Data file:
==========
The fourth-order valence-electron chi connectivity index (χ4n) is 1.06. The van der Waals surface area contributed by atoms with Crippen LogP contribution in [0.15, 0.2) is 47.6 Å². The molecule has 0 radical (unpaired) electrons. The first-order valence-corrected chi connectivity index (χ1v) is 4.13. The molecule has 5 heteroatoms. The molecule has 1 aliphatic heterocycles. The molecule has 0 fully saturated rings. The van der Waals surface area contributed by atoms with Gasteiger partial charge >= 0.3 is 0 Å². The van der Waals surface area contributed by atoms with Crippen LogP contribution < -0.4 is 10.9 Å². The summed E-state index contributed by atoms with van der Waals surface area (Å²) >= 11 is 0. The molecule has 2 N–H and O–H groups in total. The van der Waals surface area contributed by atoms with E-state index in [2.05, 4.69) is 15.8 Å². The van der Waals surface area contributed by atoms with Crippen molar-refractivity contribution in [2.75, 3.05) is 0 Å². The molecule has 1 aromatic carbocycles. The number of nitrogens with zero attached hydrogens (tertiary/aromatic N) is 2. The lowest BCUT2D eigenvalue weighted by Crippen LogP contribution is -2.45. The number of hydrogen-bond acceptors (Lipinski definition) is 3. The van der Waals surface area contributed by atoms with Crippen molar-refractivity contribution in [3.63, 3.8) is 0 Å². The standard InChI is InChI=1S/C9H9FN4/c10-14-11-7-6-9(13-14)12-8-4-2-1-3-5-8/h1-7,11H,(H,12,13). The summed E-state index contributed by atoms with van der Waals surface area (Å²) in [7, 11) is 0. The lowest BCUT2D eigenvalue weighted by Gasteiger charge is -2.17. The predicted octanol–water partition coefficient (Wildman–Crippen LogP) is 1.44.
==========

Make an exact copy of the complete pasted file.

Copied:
The fourth-order valence-electron chi connectivity index (χ4n) is 1.06. The van der Waals surface area contributed by atoms with Crippen LogP contribution in [0.15, 0.2) is 47.6 Å². The molecule has 0 radical (unpaired) electrons. The first-order valence-corrected chi connectivity index (χ1v) is 4.13. The molecule has 5 heteroatoms. The molecule has 1 aliphatic heterocycles. The molecule has 0 fully saturated rings. The van der Waals surface area contributed by atoms with Gasteiger partial charge >= 0.3 is 0 Å². The van der Waals surface area contributed by atoms with Crippen LogP contribution < -0.4 is 10.9 Å². The summed E-state index contributed by atoms with van der Waals surface area (Å²) >= 11 is 0. The molecule has 2 N–H and O–H groups in total. The van der Waals surface area contributed by atoms with E-state index in [2.05, 4.69) is 15.8 Å². The van der Waals surface area contributed by atoms with Crippen molar-refractivity contribution in [2.75, 3.05) is 0 Å². The molecule has 1 aromatic carbocycles. The number of nitrogens with zero attached hydrogens (tertiary/aromatic N) is 2. The lowest BCUT2D eigenvalue weighted by Crippen LogP contribution is -2.45. The number of hydrogen-bond acceptors (Lipinski definition) is 3. The van der Waals surface area contributed by atoms with Crippen molar-refractivity contribution in [3.63, 3.8) is 0 Å². The standard InChI is InChI=1S/C9H9FN4/c10-14-11-7-6-9(13-14)12-8-4-2-1-3-5-8/h1-7,11H,(H,12,13). The summed E-state index contributed by atoms with van der Waals surface area (Å²) in [7, 11) is 0. The lowest BCUT2D eigenvalue weighted by Gasteiger charge is -2.17. The predicted octanol–water partition coefficient (Wildman–Crippen LogP) is 1.44.